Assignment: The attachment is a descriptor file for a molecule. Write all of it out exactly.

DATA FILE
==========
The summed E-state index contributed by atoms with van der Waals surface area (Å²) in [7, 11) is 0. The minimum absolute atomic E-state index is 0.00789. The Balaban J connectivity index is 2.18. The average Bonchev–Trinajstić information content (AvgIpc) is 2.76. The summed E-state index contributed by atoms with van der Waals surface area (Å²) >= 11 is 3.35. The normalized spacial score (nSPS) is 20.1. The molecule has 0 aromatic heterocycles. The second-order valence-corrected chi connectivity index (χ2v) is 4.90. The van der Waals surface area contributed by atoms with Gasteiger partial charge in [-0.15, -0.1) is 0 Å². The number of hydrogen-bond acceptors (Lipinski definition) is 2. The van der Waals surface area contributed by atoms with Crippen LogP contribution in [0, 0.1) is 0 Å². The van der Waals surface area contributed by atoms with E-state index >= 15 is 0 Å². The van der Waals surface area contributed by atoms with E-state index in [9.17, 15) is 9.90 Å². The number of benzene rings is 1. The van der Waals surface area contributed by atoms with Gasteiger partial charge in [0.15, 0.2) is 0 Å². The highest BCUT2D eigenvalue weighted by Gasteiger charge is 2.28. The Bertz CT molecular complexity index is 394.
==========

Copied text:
The summed E-state index contributed by atoms with van der Waals surface area (Å²) in [7, 11) is 0. The minimum absolute atomic E-state index is 0.00789. The Balaban J connectivity index is 2.18. The average Bonchev–Trinajstić information content (AvgIpc) is 2.76. The summed E-state index contributed by atoms with van der Waals surface area (Å²) >= 11 is 3.35. The normalized spacial score (nSPS) is 20.1. The molecule has 0 aromatic heterocycles. The second-order valence-corrected chi connectivity index (χ2v) is 4.90. The van der Waals surface area contributed by atoms with Gasteiger partial charge in [-0.15, -0.1) is 0 Å². The number of hydrogen-bond acceptors (Lipinski definition) is 2. The van der Waals surface area contributed by atoms with Crippen LogP contribution in [0, 0.1) is 0 Å². The van der Waals surface area contributed by atoms with E-state index >= 15 is 0 Å². The van der Waals surface area contributed by atoms with E-state index in [9.17, 15) is 9.90 Å². The number of benzene rings is 1. The van der Waals surface area contributed by atoms with Gasteiger partial charge in [0.15, 0.2) is 0 Å². The highest BCUT2D eigenvalue weighted by Gasteiger charge is 2.28. The Bertz CT molecular complexity index is 394.